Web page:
[0001]
The present invention relates to a method to rate a discrete decoded picture in respect to its quality by calculating a picture quality rating function.

[0002]
Generally, picture coding/compression standards like JPEG or MPEG are based on blockbased discrete cosine transformation (DCT) encoding. Therefore, a loss of quality might arise within an encoded image, such as blocking or ringing artefacts.

[0003]
Different methods are proposed to reduce such a loss of quality, like from H. W. Park, Y. L Lee “A Postprocessing Method For Reducing Quantization Effects And Low BitRate Moving Picture Coding”, IEEE Transactions on Circuit Systems For Video Technology, Vol. 9, No. 1, February 1999, pages 161171, and by S. Minami, A. Zakhor “An Optimization Approach for Removing Blocking Effects in Tranform Coding”, IEEE Transactions on Circuits and Systems for Video Technology, Vol 5, No. 2, April 1995, pages 74 to 82.

[0004]
In particular, according to the first mentioned described postprocessing method blocking artefacts are reduced by onedimensional horizontal and vertical lowpass filtering and the ringing noise is reduced by twodimensional signaladaptive filtering. Since such restoration techniques for removing blocking effects are described to result in unnecessary blurring of the image in the latter mentioned paper, a new approach is proposed therein which exploits the correlation between the intensy values of boundary pixels of two neighbouring blocks. This approach is based on the theoretical and empirical observation that under mild assumptions quantization of the DCT coefficients of two neighbouring blocks increases the expected value of the mean squared difference of slope (MSDS) between the slope across two adjacent blocks, and the average between the boundary slopes of each of the two blocks. Since the amount of this increase is dependent upon the width of quantization intervals of the transformed coefficients among all permissible inverse quantized coefficients the set of DCT coefficients which reduces the expected value of this MSDS by an appropriate amount is most likely to decrease the blocking effect.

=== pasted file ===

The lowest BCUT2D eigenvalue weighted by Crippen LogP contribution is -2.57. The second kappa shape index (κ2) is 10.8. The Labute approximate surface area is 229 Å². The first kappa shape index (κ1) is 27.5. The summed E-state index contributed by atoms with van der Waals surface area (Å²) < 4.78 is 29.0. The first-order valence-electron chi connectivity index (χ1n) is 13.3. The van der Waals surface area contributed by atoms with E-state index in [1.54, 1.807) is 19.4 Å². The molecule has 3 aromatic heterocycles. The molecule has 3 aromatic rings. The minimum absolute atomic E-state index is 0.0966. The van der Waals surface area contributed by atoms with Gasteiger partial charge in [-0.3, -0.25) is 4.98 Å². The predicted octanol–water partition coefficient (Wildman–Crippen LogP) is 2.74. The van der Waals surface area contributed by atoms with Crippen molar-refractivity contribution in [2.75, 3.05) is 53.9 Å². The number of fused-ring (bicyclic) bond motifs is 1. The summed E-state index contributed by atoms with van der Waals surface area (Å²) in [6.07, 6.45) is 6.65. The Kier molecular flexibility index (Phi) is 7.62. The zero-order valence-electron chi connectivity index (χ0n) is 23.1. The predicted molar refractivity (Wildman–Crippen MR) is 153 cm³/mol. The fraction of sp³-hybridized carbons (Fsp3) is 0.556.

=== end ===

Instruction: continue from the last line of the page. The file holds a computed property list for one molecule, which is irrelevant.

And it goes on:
[0005]
To judge systems for transmission and/or storing of video signals generally a subjective quality of the reproduced moving pictures with a set data rate is considered. However, since such a subjective judgement requires a big effort different objective models, i.e. algorithms which can be implemented in computerized systems and rate the picture quality without any human influence, are developed to judge different post and/or preprocessing methods as well as encoding and/or decoding methods for enhancing the picture quality.

[0006]
F. Fechter “Ein heuristisch optimiertes Modell zur objektiven Beurteilung der Qualität komprimierter Bildfolgen”, 18. Jahrestagung der Fernseh und Kinotechnischen Gesellschaft, Erfurt, Tagungsband (1998), Seiten 518527 discloses such a model which objectively rates the quality of compressed pictures by comparing the picture to be rated with the original picture and optimizing this model with the help of data retrieved by a subjective test.

[0007]